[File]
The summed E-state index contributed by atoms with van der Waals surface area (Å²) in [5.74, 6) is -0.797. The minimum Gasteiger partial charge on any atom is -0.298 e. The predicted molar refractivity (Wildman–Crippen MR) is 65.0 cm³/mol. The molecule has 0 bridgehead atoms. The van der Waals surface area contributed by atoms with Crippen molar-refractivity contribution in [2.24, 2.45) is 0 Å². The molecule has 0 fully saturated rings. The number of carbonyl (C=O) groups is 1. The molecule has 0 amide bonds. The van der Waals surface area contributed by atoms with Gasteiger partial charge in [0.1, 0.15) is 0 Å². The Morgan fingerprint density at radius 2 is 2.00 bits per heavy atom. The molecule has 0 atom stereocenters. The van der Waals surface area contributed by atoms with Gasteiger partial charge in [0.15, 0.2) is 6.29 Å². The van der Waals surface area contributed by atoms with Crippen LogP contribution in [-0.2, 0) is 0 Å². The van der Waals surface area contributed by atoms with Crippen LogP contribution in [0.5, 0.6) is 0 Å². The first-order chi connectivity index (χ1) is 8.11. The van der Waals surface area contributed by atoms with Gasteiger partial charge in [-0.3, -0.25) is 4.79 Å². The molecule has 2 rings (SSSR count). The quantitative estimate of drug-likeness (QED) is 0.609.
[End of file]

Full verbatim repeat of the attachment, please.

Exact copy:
The summed E-state index contributed by atoms with van der Waals surface area (Å²) in [5.74, 6) is -0.797. The minimum Gasteiger partial charge on any atom is -0.298 e. The predicted molar refractivity (Wildman–Crippen MR) is 65.0 cm³/mol. The molecule has 0 bridgehead atoms. The van der Waals surface area contributed by atoms with Crippen molar-refractivity contribution in [2.24, 2.45) is 0 Å². The molecule has 0 fully saturated rings. The number of carbonyl (C=O) groups is 1. The molecule has 0 amide bonds. The van der Waals surface area contributed by atoms with Gasteiger partial charge in [0.1, 0.15) is 0 Å². The Morgan fingerprint density at radius 2 is 2.00 bits per heavy atom. The molecule has 0 atom stereocenters. The van der Waals surface area contributed by atoms with Gasteiger partial charge in [0.15, 0.2) is 6.29 Å². The van der Waals surface area contributed by atoms with Crippen LogP contribution in [-0.2, 0) is 0 Å². The van der Waals surface area contributed by atoms with Crippen LogP contribution in [0.5, 0.6) is 0 Å². The first-order chi connectivity index (χ1) is 8.11. The van der Waals surface area contributed by atoms with Gasteiger partial charge in [-0.3, -0.25) is 4.79 Å². The molecule has 2 rings (SSSR count). The quantitative estimate of drug-likeness (QED) is 0.609.